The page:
Farmers have been urged to step up their vigilance for Bluetongue virus after the disease was found in three consignments of imported cattle from France.
Two consignments were brought to two separate premises in Yorkshire, and one to a premises in Northern Ireland.
Defra said all infected cattle, plus one other animal which travelled in the same vehicle, will now be culled.
It said Bluetongue, which is transmitted by midge bites and affects cattle, goats, sheep and other camelids such as llamas, did not affect people or food safety. However, in animals it can reduce milk yield, cause infertility, and be fatal.
“This detection is a further example of our robust disease surveillance measures in action, but I urge farmers to remain vigilant,” said the UK’s chief veterinary officer, Christine Middlemiss.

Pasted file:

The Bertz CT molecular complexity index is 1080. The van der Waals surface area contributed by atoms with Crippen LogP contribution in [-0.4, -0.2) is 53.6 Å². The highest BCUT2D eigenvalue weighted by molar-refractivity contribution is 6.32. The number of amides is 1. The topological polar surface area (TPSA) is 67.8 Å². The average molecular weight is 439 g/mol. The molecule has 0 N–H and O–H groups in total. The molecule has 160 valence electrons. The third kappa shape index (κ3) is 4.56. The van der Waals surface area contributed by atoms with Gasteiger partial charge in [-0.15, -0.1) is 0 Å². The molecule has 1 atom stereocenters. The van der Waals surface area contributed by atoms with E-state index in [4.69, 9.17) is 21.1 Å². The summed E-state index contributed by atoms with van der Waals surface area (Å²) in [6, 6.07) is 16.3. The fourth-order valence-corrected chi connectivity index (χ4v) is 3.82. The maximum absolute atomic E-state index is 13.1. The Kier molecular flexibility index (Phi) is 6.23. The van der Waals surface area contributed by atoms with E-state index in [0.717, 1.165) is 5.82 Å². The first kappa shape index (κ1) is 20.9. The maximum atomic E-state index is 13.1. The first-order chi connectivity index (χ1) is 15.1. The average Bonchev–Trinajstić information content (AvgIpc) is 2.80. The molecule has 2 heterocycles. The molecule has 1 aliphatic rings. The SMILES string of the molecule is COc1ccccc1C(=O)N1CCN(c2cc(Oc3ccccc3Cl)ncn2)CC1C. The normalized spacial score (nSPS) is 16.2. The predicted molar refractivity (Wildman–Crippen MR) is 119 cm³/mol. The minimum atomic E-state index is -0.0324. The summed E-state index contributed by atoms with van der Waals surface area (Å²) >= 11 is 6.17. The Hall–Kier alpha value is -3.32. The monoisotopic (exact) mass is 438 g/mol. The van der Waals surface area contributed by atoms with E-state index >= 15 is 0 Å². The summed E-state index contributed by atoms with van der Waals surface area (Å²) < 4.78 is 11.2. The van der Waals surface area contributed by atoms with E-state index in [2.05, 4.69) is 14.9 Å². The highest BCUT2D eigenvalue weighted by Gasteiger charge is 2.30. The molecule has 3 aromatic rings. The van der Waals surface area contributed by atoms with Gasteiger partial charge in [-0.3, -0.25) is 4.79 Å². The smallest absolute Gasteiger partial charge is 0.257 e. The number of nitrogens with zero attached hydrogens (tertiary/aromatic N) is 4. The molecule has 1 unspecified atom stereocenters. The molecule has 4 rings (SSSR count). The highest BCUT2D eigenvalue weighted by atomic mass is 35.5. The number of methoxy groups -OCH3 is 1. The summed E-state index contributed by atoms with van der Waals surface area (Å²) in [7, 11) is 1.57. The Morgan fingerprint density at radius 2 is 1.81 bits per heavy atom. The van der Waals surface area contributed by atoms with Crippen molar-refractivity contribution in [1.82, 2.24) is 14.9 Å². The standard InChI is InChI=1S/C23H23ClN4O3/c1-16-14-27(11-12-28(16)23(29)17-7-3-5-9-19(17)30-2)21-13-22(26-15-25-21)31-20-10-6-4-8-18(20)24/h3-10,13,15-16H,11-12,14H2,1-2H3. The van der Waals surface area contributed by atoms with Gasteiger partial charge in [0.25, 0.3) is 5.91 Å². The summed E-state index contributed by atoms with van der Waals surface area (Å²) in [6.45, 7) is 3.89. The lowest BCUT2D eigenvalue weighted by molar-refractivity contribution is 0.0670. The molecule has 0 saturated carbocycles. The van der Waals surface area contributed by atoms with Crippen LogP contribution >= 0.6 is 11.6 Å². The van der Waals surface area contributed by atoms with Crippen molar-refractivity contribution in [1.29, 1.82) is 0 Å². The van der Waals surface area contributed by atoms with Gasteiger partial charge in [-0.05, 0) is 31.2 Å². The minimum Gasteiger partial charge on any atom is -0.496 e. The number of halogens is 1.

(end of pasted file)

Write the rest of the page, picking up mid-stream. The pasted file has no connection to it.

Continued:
“They need to work with importers to make sure effective vaccination needs are complied with and that all animals are sourced responsibly.”
She said action was being taken to ensure the risk of spread of the disease was reduced, with movement restrictions already in place at the affected premises.